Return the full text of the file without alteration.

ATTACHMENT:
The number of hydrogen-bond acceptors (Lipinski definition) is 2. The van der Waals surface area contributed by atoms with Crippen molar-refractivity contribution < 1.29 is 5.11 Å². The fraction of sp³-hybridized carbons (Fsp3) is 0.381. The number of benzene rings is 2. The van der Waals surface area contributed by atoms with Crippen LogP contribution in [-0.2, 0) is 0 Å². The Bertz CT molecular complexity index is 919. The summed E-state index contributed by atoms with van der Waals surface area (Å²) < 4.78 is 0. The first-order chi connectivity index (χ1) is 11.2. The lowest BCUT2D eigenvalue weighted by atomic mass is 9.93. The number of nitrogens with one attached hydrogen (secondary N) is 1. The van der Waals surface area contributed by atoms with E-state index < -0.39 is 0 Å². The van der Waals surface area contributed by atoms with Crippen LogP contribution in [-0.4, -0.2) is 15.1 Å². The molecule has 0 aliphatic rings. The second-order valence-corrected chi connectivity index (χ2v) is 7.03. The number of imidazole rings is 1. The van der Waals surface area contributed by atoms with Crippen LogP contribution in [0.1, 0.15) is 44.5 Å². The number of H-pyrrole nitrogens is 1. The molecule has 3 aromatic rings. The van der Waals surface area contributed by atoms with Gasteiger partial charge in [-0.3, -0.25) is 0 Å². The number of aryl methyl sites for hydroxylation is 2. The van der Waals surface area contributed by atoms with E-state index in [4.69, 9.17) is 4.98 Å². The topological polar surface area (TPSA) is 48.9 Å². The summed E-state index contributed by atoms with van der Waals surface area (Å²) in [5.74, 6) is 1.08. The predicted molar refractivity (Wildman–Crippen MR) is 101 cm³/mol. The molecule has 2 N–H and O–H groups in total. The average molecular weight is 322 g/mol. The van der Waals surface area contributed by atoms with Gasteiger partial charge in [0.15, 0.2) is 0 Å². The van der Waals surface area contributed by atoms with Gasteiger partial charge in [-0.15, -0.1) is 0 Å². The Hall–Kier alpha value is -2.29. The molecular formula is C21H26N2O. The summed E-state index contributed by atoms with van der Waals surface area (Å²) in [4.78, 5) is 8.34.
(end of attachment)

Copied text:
The number of hydrogen-bond acceptors (Lipinski definition) is 2. The van der Waals surface area contributed by atoms with Crippen molar-refractivity contribution < 1.29 is 5.11 Å². The fraction of sp³-hybridized carbons (Fsp3) is 0.381. The number of benzene rings is 2. The van der Waals surface area contributed by atoms with Crippen LogP contribution in [-0.2, 0) is 0 Å². The Bertz CT molecular complexity index is 919. The summed E-state index contributed by atoms with van der Waals surface area (Å²) < 4.78 is 0. The first-order chi connectivity index (χ1) is 11.2. The lowest BCUT2D eigenvalue weighted by atomic mass is 9.93. The number of nitrogens with one attached hydrogen (secondary N) is 1. The van der Waals surface area contributed by atoms with E-state index < -0.39 is 0 Å². The van der Waals surface area contributed by atoms with Crippen LogP contribution in [-0.4, -0.2) is 15.1 Å². The molecule has 0 aliphatic rings. The second-order valence-corrected chi connectivity index (χ2v) is 7.03. The number of imidazole rings is 1. The van der Waals surface area contributed by atoms with Crippen LogP contribution in [0.1, 0.15) is 44.5 Å². The number of H-pyrrole nitrogens is 1. The molecule has 3 aromatic rings. The van der Waals surface area contributed by atoms with Gasteiger partial charge in [-0.3, -0.25) is 0 Å². The number of aryl methyl sites for hydroxylation is 2. The van der Waals surface area contributed by atoms with E-state index in [4.69, 9.17) is 4.98 Å². The topological polar surface area (TPSA) is 48.9 Å². The summed E-state index contributed by atoms with van der Waals surface area (Å²) in [5.74, 6) is 1.08. The predicted molar refractivity (Wildman–Crippen MR) is 101 cm³/mol. The molecule has 2 N–H and O–H groups in total. The average molecular weight is 322 g/mol. The van der Waals surface area contributed by atoms with Gasteiger partial charge in [0.15, 0.2) is 0 Å². The van der Waals surface area contributed by atoms with Gasteiger partial charge in [-0.15, -0.1) is 0 Å². The Hall–Kier alpha value is -2.29. The molecular formula is C21H26N2O. The summed E-state index contributed by atoms with van der Waals surface area (Å²) in [4.78, 5) is 8.34.